Reduced intensity conditioning for hematopoietic stem cell transplantation: Has it achieved all it set out to?

Turner, Brie E., Collin, Matthew and Rice, Alison M. (2010) Reduced intensity conditioning for hematopoietic stem cell transplantation: Has it achieved all it set out to?. Cytotherapy, 12 4: 440-454. doi:10.3109/14653241003709678


Author Turner, Brie E.
Collin, Matthew
Rice, Alison M.
Title Reduced intensity conditioning for hematopoietic stem cell transplantation: Has it achieved all it set out to?
Journal name Cytotherapy   Check publisher's open access policy
ISSN 1465-3249
1477-2566
Publication date 2010-07
Sub-type Critical review of research, literature review, critical commentary
DOI 10.3109/14653241003709678
Volume 12
Issue 4
Start page 440
End page 454
Total pages 15
Place of publication London, United Kingdom
Publisher Informa Healthcare
Collection year 2011
Language eng
Abstract At its inception, reduced intensity conditioning (RIC) was heralded as a means to limit toxicity after hematopoietic stem cell transplantation (HSCT), especially for the older patient demographic. The aim was to promote the inherent anti-leukemic activity of the transplant whilst reducing toxicity and transplant-related mortality (TRM). More than 10 years on, much has been learnt about the role of conditioning in determining outcomes after transplantation. The use of RIC as a preparative regimen has increased the number of patients that can benefit from HSCT because the initial therapy is less toxic. However, many of the early pioneers of RIC quickly realized that the toxicity from graft-versus-host disease (GvHD) was equally as potent as that from conditioning. Furthermore, questions remain concerning the efficacy of RIC regimens in retaining anti-leukemic immunity, especially in cases of aggressive disease. The undoubted synergy between chemotherapeutic and immunologic treatment of malignancy means that reduction of conditioning intensity to minimal levels may not be entirely logical. © 2010 Informa UK Ltd.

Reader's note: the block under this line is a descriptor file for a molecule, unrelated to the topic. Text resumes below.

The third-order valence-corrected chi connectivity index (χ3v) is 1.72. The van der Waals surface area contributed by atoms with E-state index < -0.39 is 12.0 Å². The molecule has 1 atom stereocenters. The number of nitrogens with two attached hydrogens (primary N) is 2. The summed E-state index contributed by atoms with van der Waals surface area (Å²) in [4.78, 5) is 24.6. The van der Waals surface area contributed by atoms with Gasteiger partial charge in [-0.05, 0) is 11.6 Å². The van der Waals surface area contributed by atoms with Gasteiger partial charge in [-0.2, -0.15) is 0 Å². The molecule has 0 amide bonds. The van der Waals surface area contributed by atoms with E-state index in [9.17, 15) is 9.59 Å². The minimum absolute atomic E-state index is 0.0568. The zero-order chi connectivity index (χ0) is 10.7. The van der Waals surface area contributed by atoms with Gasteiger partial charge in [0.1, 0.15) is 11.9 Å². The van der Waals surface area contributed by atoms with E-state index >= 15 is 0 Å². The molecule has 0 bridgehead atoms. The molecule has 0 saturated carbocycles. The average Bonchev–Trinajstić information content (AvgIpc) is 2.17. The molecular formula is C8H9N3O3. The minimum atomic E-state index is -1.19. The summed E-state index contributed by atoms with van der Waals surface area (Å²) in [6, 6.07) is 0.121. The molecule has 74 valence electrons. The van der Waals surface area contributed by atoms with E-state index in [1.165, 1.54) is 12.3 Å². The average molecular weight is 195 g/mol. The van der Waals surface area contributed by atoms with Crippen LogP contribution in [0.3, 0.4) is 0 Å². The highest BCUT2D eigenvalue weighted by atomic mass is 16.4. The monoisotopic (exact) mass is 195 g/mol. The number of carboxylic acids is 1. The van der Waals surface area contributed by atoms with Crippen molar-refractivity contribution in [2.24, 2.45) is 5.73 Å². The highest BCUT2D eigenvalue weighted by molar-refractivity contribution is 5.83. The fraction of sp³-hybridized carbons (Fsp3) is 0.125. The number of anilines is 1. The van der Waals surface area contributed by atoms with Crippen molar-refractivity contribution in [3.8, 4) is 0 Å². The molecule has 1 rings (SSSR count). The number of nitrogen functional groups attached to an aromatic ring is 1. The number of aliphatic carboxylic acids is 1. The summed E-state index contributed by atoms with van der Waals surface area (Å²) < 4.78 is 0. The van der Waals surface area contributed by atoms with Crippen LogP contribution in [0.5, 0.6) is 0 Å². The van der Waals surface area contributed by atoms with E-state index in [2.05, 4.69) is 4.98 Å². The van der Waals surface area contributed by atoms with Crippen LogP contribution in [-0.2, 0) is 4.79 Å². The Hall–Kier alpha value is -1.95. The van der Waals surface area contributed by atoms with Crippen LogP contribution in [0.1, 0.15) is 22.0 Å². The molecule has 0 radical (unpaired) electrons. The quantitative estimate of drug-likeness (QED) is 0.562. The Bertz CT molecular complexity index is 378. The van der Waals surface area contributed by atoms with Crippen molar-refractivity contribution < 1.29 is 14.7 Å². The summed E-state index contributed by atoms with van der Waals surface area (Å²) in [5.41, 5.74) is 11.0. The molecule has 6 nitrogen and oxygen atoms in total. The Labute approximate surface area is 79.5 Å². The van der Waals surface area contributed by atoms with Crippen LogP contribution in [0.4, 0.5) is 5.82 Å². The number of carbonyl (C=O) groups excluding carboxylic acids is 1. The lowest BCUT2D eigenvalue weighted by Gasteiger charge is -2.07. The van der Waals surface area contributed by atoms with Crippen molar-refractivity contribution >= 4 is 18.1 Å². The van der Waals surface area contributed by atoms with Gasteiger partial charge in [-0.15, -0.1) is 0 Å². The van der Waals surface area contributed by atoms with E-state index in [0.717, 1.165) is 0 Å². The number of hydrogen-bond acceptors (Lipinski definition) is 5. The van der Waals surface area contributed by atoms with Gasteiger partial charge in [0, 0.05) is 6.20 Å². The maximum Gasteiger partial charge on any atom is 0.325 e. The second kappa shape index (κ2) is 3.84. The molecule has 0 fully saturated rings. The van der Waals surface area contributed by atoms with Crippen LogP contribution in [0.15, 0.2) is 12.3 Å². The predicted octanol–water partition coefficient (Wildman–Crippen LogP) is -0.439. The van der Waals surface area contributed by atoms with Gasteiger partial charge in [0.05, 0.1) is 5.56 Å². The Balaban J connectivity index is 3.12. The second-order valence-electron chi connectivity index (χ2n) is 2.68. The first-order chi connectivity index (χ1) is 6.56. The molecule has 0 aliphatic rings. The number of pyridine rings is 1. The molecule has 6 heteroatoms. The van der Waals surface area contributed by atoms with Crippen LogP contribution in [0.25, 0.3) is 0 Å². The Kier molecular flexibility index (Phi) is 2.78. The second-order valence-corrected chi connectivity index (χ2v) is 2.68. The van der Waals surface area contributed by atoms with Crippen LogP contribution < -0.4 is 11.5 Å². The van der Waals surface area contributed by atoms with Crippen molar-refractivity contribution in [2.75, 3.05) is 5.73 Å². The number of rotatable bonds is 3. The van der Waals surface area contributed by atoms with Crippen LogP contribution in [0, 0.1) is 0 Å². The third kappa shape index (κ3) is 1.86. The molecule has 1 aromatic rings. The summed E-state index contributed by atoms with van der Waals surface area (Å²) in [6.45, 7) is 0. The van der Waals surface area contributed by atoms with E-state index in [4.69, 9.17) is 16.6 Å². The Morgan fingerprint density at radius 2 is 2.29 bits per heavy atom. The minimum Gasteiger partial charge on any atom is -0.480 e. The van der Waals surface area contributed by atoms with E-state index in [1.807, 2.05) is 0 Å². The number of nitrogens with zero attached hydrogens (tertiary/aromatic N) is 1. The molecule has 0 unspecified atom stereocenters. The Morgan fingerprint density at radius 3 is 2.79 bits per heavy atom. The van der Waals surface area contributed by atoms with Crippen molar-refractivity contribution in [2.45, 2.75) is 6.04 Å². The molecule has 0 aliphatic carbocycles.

Keyword Delayed-onset graft-versus-host disease
Hematopoietic stem cell transplantation
Myeloablative conditioning
Patient outcome
Q-Index Code C1
Q-Index Status Confirmed Code
Institutional Status UQ

Document type: Journal Article
Sub-type: Critical review of research, literature review, critical commentary
Collections: Official 2011 Collection
School of Medicine Publications
 
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Created: Sun, 08 Aug 2010, 00:06:26 EST